Ray Donovan Canceled by Showtime
Ray Donovan has been cancelled by Showtime after seven seasons on the premium cable network. TV Line broke the news of Ray Donovan's cancelation, and got the following statement from Showtime: "After seven incredible seasons, RAY DONOVAN has concluded its run on SHOWTIME," the cabler said in a statement. "We are proud that the series ended amid such strong viewership and on such a powerful note. Our deepest thanks go to Liev Schreiber, Jon Voight, showrunner David Hollander and the entire cast and crew, past and present, for their dedicated work." This news, while surprising, wasn't a total out-of-left-field shock: Ray Donovan star Liev Shreiber had dropped an ominous tease on social media in late January, hinting that the show had been canceled:
"What an amazing journey it's been," Schreiber posted. "I've been reading your comments, and the outpouring of love and support for our cast and crew has been truly overwhelming. I know the big question on everyone's mind is whether there will be a season 8. Truth is it's in the networks hands. So if you want more, reach out to them at @showtime, @raydonovan, and @cbstv and let them know how you feel. Either way it's been an amazing ride and we have all of you to thank for it.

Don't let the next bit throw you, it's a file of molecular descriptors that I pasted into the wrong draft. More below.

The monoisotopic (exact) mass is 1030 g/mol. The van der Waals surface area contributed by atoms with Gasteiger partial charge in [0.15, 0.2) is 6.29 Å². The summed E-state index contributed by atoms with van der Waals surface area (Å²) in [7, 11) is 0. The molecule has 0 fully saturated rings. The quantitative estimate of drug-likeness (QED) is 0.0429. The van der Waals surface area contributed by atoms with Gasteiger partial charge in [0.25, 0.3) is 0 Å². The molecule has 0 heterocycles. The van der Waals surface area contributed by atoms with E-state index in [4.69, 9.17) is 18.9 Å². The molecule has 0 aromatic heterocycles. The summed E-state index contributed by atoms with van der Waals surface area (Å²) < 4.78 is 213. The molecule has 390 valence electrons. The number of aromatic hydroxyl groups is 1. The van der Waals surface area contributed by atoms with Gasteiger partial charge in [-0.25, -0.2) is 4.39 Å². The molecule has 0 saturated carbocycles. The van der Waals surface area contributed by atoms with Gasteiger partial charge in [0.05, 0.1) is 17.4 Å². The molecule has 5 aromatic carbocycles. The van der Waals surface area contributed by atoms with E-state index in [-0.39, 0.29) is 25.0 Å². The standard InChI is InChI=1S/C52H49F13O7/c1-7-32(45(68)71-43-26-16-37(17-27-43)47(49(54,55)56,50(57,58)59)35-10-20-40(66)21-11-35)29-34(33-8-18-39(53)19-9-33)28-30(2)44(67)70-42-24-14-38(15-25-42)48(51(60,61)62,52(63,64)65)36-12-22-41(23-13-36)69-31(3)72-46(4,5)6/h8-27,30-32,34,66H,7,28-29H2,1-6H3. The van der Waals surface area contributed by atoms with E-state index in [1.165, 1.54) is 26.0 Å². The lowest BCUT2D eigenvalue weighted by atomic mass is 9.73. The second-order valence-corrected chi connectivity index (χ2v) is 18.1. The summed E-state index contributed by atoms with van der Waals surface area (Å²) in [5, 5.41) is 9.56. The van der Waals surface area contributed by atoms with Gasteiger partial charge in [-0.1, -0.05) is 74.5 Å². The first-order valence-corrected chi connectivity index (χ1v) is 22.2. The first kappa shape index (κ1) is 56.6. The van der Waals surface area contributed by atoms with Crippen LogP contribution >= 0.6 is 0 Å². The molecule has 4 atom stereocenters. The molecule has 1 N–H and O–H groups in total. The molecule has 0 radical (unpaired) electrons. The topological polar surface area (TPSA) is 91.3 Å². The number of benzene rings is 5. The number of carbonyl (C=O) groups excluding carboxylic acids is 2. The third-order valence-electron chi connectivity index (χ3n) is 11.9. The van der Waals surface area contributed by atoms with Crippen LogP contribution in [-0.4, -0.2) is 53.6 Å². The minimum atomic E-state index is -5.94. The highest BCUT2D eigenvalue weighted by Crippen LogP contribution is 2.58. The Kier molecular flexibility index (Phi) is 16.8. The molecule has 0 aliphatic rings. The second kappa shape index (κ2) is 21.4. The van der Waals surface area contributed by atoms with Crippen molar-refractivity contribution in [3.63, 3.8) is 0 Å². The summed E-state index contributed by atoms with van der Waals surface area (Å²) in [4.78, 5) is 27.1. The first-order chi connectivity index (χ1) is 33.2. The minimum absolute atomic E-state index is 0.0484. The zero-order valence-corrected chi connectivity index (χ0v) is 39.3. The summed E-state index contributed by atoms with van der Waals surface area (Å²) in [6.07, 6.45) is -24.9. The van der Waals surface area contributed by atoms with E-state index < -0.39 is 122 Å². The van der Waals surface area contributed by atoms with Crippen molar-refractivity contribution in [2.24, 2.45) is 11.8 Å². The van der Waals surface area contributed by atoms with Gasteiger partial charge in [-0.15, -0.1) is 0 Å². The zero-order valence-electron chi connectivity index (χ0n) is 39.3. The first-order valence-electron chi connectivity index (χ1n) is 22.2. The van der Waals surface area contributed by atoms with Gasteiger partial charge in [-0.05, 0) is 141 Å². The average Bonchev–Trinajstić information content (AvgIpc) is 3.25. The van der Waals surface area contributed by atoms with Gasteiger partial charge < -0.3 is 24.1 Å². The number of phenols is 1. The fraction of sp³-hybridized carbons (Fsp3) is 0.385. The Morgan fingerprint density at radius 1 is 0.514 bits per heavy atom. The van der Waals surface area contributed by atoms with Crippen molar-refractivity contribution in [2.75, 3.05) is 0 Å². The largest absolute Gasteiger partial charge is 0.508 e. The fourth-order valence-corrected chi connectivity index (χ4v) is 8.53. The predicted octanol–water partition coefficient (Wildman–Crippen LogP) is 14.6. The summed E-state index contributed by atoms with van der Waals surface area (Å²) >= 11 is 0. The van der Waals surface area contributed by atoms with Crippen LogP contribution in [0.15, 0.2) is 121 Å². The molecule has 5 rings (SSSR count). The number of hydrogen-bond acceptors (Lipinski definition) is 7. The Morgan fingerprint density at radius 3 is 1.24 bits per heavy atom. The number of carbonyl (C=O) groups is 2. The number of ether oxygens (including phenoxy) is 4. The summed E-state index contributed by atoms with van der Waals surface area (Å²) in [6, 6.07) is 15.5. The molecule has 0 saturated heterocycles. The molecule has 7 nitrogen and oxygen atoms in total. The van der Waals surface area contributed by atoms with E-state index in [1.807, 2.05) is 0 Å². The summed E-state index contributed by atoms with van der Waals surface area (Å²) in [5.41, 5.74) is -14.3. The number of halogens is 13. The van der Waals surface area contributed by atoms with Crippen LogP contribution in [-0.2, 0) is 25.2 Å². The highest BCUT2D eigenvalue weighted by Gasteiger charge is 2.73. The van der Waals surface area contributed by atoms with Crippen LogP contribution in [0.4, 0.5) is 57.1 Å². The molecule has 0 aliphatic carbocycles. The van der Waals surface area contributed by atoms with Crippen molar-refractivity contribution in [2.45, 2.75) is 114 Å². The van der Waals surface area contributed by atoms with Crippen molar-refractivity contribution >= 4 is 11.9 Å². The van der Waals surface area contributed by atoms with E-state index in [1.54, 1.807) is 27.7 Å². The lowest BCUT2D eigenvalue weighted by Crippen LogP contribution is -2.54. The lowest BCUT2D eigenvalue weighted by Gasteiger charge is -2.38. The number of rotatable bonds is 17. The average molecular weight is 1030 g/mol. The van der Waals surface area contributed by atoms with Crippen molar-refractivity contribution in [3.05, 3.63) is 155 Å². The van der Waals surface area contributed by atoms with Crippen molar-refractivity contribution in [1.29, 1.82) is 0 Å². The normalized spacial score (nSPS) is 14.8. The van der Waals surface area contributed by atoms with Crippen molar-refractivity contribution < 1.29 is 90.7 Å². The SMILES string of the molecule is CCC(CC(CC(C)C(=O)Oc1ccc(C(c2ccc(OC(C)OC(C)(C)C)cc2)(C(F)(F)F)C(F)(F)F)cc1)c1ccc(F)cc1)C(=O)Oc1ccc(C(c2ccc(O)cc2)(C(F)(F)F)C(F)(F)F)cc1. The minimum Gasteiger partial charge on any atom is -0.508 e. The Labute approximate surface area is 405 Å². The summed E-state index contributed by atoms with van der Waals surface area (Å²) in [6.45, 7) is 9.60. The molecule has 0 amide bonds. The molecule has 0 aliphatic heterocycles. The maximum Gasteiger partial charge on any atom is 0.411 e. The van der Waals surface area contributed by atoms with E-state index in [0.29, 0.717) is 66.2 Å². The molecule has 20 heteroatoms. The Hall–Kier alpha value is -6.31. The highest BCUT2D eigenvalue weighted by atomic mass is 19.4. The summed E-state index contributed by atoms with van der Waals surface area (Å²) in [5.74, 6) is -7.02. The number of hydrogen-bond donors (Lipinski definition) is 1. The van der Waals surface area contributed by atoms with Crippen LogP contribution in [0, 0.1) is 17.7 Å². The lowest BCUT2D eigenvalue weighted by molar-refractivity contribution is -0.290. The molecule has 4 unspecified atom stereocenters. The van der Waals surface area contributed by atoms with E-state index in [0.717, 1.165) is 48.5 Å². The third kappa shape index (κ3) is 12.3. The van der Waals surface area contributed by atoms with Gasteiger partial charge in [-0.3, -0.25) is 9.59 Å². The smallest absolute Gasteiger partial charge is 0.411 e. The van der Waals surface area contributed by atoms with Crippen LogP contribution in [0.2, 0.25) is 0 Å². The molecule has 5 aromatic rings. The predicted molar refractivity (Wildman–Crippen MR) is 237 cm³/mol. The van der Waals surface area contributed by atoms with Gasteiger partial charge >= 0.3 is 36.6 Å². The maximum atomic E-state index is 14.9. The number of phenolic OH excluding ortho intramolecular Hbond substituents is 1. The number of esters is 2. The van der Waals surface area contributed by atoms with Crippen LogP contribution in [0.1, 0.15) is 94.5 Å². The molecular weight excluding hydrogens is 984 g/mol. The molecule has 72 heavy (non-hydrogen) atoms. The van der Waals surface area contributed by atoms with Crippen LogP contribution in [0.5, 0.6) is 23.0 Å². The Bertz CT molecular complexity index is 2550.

This news will be a kick in the gut of Ray Donovan's dedicated (if not large) fanbase - especially after recently seeing that season 7 finale episode, which ended things on a major cliffhanger. Ray had discovered that his new employer (and father of his new love interest), James Sullivan (Peter Gerety), was the man that drove Ray's late sister Bridget to commit suicide, after becoming pregnant with James Sullivan's baby - something the irish crime boss would not openly acknowledge. Ray murdered James in cold blood, leaving his new girlfriend Molly Sullivan (Kerry Condon) with the horrible feeling that her actions put Ray on the path to kill her father. Meanwhile, Ray's daughter Bridget didn't yet know her husband Smitty was killed; Terry Donovan was thinking of killing himself; while it was uncertain how long characters like Bunchy and Daryll Donovan could keep going with the spiritual toll of the 'family business.'
And of course, the final question on the table was whether or not Ray would finally kill his own father, Mickey (Jon Voight) or if Ray would somehow find forgiveness for Mick, and thereby do one last job as a fixer: Fixing his own wounded soul.
Ce'st la vie, we shall now never know the answer to these questions about the Donovan family, but it was good while it lasted.